He must have thought, Who on earth is this leery girl that they’ve wheeled in front of me?
But he leant over and winked at me and he said, ‘I only give you a hard time if you’re a politician.’
I really enjoyed it in the end!

Nothing much happened after that. I was broke, and I got a job working in a clothes shop, Jigsaw, in St Albans. Then I started working in a pub in the evening as well. At one point I had three jobs: I was working in Jigsaw, in another shop called the Dressing Room and at the pub.
I didn’t mind it. It was always exciting when the deliveries came in and all the new gear arrived. I’d put something aside and then I’d have nothing left from my wages because I’d spent it all! I loved the camaraderie of working with the other girls and really enjoyed interacting with the customers. The best part was helping them sort out their outfits to go to their dos, their weddings and their christenings.

I sometimes miss working in a shop, even now. I was happy. But then Danny Cohen, the controller of BBC3 at the time, asked to see me, and obviously I jumped at the chance. He started things rolling for me.

‘I found you quite inquisitive: you were asking questions and you weren’t worrying about coming across as being stupid,’ he said. ‘You empathised, you sympathised. How would you feel about your own series?’
He was being very brave because I had no experience and was totally unqualified. But he took the risk and commissioned two 60-minute programmes about child labour.

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For the first few years doing telly, I was still working in pubs and in shops, because I wasn’t earning loads. It was only two or three weeks filming here and there. That was how it worked out for the first few years, until I was about 25.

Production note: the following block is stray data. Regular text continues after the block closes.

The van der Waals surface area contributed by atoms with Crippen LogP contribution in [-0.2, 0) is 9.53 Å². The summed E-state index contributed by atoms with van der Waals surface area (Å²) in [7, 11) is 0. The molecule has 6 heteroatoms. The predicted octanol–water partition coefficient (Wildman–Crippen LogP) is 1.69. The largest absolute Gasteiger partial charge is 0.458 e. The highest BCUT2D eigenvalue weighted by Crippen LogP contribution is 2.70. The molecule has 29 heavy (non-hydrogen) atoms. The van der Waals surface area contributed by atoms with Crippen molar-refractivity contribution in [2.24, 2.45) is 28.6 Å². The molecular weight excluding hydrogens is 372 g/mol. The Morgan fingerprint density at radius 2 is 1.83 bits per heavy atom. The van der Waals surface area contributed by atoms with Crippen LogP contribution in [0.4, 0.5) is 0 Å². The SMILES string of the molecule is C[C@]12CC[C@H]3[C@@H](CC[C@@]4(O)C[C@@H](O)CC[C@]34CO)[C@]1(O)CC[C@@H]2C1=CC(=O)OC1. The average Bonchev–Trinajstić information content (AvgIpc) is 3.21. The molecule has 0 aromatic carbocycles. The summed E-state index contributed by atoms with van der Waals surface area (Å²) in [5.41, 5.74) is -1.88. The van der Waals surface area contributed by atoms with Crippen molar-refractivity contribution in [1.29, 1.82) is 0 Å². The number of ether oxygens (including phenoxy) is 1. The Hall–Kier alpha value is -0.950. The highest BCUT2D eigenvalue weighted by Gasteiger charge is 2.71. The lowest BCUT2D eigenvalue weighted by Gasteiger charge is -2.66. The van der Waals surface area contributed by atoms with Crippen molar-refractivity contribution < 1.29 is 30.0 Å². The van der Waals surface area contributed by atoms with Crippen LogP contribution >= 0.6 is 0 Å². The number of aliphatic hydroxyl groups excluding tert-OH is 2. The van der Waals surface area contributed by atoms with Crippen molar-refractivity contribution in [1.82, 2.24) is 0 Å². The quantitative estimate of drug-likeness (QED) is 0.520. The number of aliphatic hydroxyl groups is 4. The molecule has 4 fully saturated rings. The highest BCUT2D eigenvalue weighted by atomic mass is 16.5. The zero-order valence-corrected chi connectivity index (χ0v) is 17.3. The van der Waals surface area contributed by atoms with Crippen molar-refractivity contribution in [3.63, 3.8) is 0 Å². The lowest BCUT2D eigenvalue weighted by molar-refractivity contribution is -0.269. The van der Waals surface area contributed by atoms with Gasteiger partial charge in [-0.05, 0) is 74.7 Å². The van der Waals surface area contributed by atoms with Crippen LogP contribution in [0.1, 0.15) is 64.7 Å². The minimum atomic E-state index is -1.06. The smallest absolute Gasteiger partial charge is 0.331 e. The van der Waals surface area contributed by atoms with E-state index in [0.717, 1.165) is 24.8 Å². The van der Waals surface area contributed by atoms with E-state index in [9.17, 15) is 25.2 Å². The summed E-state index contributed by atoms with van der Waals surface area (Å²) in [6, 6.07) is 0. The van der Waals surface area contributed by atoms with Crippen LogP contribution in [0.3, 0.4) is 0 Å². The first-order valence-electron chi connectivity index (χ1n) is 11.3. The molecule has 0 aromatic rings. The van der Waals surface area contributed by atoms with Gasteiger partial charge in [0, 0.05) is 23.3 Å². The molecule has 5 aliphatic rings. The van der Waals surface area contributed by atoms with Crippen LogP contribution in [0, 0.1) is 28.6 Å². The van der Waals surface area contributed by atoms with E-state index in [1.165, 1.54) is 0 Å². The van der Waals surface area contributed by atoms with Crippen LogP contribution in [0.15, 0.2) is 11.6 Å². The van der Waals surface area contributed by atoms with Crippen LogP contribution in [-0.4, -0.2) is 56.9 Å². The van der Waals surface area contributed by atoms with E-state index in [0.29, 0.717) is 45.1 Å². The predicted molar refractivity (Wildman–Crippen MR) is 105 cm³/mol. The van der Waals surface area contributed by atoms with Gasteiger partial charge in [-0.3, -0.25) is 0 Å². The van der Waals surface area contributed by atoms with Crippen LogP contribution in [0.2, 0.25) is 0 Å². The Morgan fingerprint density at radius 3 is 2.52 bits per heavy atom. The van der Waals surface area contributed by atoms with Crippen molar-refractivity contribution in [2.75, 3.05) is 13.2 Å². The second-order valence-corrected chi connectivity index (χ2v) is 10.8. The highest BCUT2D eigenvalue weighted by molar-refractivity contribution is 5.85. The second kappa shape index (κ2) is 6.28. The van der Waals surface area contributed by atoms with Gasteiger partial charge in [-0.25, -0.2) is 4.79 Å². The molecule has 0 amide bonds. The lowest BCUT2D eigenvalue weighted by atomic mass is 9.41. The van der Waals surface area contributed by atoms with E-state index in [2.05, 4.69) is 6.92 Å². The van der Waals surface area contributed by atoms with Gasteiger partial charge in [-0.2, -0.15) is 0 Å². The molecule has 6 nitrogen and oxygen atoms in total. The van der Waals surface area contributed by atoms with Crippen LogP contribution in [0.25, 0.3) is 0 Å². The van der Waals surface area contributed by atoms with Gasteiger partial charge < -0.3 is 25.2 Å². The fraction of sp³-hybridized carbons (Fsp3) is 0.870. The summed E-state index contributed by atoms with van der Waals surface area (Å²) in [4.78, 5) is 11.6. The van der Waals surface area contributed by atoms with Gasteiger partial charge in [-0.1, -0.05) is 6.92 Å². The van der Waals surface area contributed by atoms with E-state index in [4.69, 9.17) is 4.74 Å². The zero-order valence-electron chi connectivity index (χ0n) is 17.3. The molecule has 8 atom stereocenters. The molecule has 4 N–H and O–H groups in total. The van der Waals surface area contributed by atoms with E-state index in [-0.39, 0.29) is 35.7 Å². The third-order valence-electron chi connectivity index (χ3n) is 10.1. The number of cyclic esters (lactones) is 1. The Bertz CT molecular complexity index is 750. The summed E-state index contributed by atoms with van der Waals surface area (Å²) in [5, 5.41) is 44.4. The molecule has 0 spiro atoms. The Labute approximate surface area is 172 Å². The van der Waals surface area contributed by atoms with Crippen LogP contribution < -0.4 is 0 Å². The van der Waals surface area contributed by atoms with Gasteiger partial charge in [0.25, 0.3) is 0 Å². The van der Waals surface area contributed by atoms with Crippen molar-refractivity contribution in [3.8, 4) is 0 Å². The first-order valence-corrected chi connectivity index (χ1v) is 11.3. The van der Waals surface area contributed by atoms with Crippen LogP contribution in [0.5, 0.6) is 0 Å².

People were really surprised when they came into the pub and I served them. ‘I think I’ve seen you on telly, haven’t I?’
‘Yes, you probably have,’ I’d say.
 ‘Why are you working here?’ they’d ask. There’s always an assumption that as soon as you’re on the screen you’re rolling in money.
‘I’m broke – that’s why I’m working here,’ I’d laugh. ‘I need to pay my rent.’
I moved out from my mum’s a few years after I got back from India. Then I moved back. Then I moved out again, until slowly I became a bit more settled. Now I’ve got a flat that I share with my boyfriend, Sam, and my dog, Bernie – and a job that takes me all over the world.


My morals, my ethics and everything I’ve been through has shaped me and turned me into the woman I am now – but it started with my trip to India, no doubt.

Looking back, I always think, Thank God I answered that advert! Thank God my mother showed it to me! Thank God Danny Cohen was at BBC3 at the time, because he changed my whole life. Sometimes I can hardly believe it happened, but the fact is that in the last ten years I’ve made more than 50 documentaries – 70, if you count the films I’ve made for CBBC. I’ve achieved more than I could ever have dreamed of.

I’m under no illusion: I know my life would be completely different if it wasn’t for Blood, Sweat and T-Shirts and Danny Cohen. I would probably still be in Luton, which isn’t a bad thing, but I would never have travelled as much as I have, seeing the world and witnessing things from other people’s point of view. Politically, I might have even voted differently to how I do now, and I think my crowd of friends would have been very different. My morals, my ethics and everything I’ve been through has shaped me and turned me into the woman I am now – but it started with my trip to India, no doubt.

My work has definitely made me less self-obsessed. I’m not perfect – I am still quite vain and love fashion and spend lots of money on myself – but I think I’m a lot less judgemental now, and a lot more open minded and reflective. If I hadn’t left Luton I don’t think I would have grown in the same way – travel is such a brilliant way to challenge yourself and make you think.